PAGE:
After Malcolm describes the Thane of Cawdor's behavior before he is executed for treason, Duncan replies:
There's no art
To find the mind's construction in the face:
He was a gentleman on whom I built
An absolute trust.
Duncan seems to express some regret and sadness as he hears about the traitor's execution. Cawdor has faced his death sentence with admirable courage. The King acknowledges now that in his dealings with Cawdor in the past, he obviously had no "art" or skill to discern Cawdor's true character. Cawdor's "mind's construction" or true motives and plans could not be read in his facial expressions or in his surface behavior towards King Duncan. Duncan remarks thoughtfully that he absolutely trusted Cawdor, who ultimately proved unworthy of trust and was adept at hiding his true feelings and schemes as he plotted against the King. Here Duncan also reveals his weakness in reading character, a weakness that proves fatal for Duncan.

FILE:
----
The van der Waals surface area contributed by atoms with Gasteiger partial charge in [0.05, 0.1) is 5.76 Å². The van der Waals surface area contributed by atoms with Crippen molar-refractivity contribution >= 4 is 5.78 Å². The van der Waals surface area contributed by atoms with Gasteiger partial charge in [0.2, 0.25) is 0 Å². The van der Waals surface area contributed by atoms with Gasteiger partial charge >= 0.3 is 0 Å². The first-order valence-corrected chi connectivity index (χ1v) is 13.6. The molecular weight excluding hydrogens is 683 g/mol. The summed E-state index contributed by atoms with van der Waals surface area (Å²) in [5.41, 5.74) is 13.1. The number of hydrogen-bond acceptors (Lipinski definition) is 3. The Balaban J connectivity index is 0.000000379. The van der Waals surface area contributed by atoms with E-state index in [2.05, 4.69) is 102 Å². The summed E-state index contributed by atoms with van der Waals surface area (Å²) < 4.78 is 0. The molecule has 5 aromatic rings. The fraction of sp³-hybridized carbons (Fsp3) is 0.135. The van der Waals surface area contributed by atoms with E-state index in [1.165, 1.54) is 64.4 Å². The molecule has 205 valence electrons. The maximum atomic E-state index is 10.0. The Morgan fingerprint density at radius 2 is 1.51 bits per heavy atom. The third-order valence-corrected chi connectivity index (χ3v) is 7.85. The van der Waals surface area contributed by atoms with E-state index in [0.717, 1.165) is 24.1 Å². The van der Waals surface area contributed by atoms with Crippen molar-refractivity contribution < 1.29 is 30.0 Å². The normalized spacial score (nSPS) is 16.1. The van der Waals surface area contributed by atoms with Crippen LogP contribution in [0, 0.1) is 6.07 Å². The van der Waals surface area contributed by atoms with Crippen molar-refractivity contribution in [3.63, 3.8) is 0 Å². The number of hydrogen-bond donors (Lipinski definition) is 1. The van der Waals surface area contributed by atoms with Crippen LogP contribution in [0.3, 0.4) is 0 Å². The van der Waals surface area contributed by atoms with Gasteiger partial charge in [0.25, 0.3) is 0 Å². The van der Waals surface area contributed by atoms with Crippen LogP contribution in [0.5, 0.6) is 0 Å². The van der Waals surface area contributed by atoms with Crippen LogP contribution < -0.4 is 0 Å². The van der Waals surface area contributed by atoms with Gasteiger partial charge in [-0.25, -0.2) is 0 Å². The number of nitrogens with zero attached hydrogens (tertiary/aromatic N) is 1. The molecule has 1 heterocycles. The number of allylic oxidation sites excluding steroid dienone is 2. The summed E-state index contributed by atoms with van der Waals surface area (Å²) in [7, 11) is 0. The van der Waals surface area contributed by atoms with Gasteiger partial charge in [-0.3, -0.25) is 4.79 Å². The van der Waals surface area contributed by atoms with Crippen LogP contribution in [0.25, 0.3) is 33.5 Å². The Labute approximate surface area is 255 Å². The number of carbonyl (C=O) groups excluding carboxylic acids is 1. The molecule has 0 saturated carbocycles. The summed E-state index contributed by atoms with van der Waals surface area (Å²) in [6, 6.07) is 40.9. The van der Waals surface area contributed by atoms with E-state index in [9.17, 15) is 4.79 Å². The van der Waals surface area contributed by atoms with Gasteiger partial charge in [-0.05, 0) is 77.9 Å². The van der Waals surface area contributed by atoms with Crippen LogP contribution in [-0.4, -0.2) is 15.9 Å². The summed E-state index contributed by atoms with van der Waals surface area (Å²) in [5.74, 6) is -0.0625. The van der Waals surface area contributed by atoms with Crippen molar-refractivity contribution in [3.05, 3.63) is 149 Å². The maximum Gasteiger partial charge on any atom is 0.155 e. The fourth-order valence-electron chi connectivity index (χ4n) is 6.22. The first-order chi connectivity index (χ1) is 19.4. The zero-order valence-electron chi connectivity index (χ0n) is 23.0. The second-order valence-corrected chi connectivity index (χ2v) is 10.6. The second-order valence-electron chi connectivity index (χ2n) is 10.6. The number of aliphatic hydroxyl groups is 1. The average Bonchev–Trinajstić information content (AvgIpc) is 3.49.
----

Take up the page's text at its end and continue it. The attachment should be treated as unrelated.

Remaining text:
The fact that Cawdor deceives the King contributes one thread to one of the themes of the play: appearances are deceiving. "Fair is foul, and foul is fair."
Later, in Act 1 scene 7, Macbeth remarks that "False face must hide what the false heart doth know" as he resolves to go forward with the plan to murder Duncan.